[Correspondent’s column] Defining what makes someone a member of a society

Posted on : 2020-04-26 08:36 KST Modified on : 2020-04-26 08:36 KST
Japan has decided to pay its foreign residents disaster relief; S. Korea should follow in its steps
A Blue House petition calling for foreign residents in South Korea who pay taxes to receive basic disaster allowances. (Blue House petition website)
A Blue House petition calling for foreign residents in South Korea who pay taxes to receive basic disaster allowances. (Blue House petition website)

The coronavirus pandemic is casting the dark shadow of recession over the global economy. The South Korean government has promised to provide basic disaster allowances for individuals who are facing economic difficulties.

While that’s welcome news, one aspect of it is disappointing. According to an announcement made on Apr. 16 following a joint meeting of related government agencies, aid will be reserved for South Korean citizens residing in the country. Citizens living overseas and resident foreigners will not be eligible for aid, except for permanent residents and those with a close connection to South Korean citizens, such as “marriage migrants.” While the final decision hasn’t been made, this plan, if implemented, would exclude a significant number of foreigners who are legally in the country from receiving aid.

Since I’m currently a resident of Japan, I’d like to examine the situation there. On Apr. 20, Japan’s Ministry of Internal Affairs and Communications unveiled the specific guidelines for payments of 100,000 yen (US$929) that will be made to all Japanese citizens. These payments, which amount to emergency disaster aid, are available to anyone who’s registered as a resident as of Apr. 27. That means that foreigners, as long as they’re approved for a sojourn of three or more months, are also eligible for the aid.

When Japanese Prime Minister Shinzo Abe announced that the emergency status that had already been declared for seven regions of the country was being extended nationwide on Apr. 16, he also brought up the idea of making cash payments of 100,000 yen to every citizen. Initially there were doubts about whether aid earmarked for “every citizen” would also be given to foreigners living in Japan, but it turned out that foreigners are eligible for the aid, too.

That wasn’t an unusual decision for the Abe administration to make; it was only sticking to precedent. In 2009, in the wake of the global financial crisis, Prime Minister Taro Aso paid 12,000 yen (US$111) to everyone in Japan, including long-term foreign residents (those 18 and below and 65 and above were paid 20,000 yen, or US$186). Foreigners who are legal residents of Japan have already been receiving the children allowance, too.

Compared to other countries around the world, I don’t think that Japan is some kind of unusual case. In Germany, for example, anyone who has received a tax number and is making an income there — even foreign nationals — can immediately receive disaster aid if they’ve taken a financial hit because of the coronavirus. The Portuguese government has also reportedly given all refugees and immigrants temporary citizenship, lasting through the end of June.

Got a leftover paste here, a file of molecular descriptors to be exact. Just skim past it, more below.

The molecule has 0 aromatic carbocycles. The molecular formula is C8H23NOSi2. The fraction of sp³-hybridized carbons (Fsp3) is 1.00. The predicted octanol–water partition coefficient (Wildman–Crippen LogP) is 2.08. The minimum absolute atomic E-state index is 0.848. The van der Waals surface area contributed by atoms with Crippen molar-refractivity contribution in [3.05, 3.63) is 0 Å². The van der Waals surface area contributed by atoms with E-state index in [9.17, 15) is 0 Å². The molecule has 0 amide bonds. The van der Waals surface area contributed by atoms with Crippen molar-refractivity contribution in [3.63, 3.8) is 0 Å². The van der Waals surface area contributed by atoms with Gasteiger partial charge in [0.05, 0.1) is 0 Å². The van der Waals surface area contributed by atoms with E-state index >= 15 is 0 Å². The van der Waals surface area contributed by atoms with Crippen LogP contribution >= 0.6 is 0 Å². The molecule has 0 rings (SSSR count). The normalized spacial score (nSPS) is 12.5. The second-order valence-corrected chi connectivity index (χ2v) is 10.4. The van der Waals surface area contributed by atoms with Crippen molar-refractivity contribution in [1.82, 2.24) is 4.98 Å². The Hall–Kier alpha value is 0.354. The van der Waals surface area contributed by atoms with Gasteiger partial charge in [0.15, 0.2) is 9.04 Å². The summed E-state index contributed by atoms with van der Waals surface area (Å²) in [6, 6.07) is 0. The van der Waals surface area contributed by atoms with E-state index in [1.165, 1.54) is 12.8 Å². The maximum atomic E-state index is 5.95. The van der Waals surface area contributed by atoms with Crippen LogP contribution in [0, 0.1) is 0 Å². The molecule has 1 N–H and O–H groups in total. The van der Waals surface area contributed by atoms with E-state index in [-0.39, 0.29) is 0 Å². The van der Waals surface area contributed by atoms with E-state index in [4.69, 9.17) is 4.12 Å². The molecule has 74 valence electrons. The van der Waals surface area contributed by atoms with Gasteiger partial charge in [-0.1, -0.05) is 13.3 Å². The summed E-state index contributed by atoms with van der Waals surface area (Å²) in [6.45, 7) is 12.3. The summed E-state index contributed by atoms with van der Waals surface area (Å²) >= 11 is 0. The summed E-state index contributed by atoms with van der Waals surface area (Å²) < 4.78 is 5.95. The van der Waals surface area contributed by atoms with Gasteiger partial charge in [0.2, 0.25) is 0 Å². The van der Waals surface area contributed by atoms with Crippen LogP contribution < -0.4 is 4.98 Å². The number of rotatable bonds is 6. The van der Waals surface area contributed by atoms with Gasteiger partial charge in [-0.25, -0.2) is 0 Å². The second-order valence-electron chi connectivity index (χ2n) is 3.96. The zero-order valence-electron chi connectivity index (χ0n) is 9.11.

I sometimes find myself thinking about how broadly we define the concept of members of a society. When I drop by a convenience store in Tokyo at night, the employees I encounter are much more likely to be foreign than Japanese. The employees who are hard at work preparing affordable meals at franchise restaurants are often foreigners, too. When the borders were blocked to migrant workers because of the COVID-19 outbreak, farmers started sounding the alarm about a shortage of workers.

Shrinking population and societal aging necessitate more liberal immigration policies

Given the pressing issues of a shrinking population and societal aging, Japanese society cannot be maintained unless the Japanese start allowing foreigners to become members of that society. Such circumstances explain the Japanese government’s decision in 2018 to bring in up to 350,000 more foreign workers over five years, even though the conservative Abe administration insisted that this isn’t a pro-immigration policy.

I don’t think that Japan’s situation is fundamentally different from South Korea’s. Just because a given individual doesn’t have South Korean citizenship doesn’t mean they’re not a member of South Korean society. That’s true not only from a humanitarian perspective, but also in practical and economic terms.

I took a look at the petition on the Blue House website that asks for basic disaster allowances to be paid to foreigners, too. Foreigners who faithfully pay their taxes and who are in the country on a legal work visa should be given disaster relief as well as the children allowance, the petition says. In my opinion, that’s the least they could ask for. I added my signature to the petition with a heavy heart.

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By Cho Ki-weon, Tokyo correspondent

Please direct comments or questions to [english@hani.co.kr]

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